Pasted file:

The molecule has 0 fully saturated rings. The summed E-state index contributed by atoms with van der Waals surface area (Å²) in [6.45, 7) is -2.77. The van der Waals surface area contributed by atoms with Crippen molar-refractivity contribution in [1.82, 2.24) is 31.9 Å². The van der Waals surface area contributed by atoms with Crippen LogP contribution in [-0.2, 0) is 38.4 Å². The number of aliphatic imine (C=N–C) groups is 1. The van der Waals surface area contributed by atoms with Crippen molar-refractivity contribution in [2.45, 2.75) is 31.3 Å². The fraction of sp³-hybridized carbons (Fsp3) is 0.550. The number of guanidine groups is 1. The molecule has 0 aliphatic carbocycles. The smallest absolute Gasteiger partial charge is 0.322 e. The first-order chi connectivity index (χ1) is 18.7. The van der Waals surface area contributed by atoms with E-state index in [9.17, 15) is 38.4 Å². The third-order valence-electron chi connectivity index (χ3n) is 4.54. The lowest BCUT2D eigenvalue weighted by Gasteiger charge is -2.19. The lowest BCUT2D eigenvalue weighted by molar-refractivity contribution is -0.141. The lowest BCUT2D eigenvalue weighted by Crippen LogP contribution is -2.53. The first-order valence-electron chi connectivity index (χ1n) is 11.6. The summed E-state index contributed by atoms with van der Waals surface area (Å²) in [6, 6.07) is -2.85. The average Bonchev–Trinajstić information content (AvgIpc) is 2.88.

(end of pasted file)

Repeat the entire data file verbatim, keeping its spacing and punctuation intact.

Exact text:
The molecule has 0 fully saturated rings. The summed E-state index contributed by atoms with van der Waals surface area (Å²) in [6.45, 7) is -2.77. The van der Waals surface area contributed by atoms with Crippen molar-refractivity contribution in [1.82, 2.24) is 31.9 Å². The van der Waals surface area contributed by atoms with Crippen LogP contribution in [-0.2, 0) is 38.4 Å². The number of aliphatic imine (C=N–C) groups is 1. The van der Waals surface area contributed by atoms with Crippen molar-refractivity contribution in [2.45, 2.75) is 31.3 Å². The fraction of sp³-hybridized carbons (Fsp3) is 0.550. The number of guanidine groups is 1. The molecule has 0 aliphatic carbocycles. The smallest absolute Gasteiger partial charge is 0.322 e. The first-order chi connectivity index (χ1) is 18.7. The van der Waals surface area contributed by atoms with E-state index in [9.17, 15) is 38.4 Å². The third-order valence-electron chi connectivity index (χ3n) is 4.54. The lowest BCUT2D eigenvalue weighted by Gasteiger charge is -2.19. The lowest BCUT2D eigenvalue weighted by molar-refractivity contribution is -0.141. The lowest BCUT2D eigenvalue weighted by Crippen LogP contribution is -2.53. The first-order valence-electron chi connectivity index (χ1n) is 11.6. The summed E-state index contributed by atoms with van der Waals surface area (Å²) in [6, 6.07) is -2.85. The average Bonchev–Trinajstić information content (AvgIpc) is 2.88.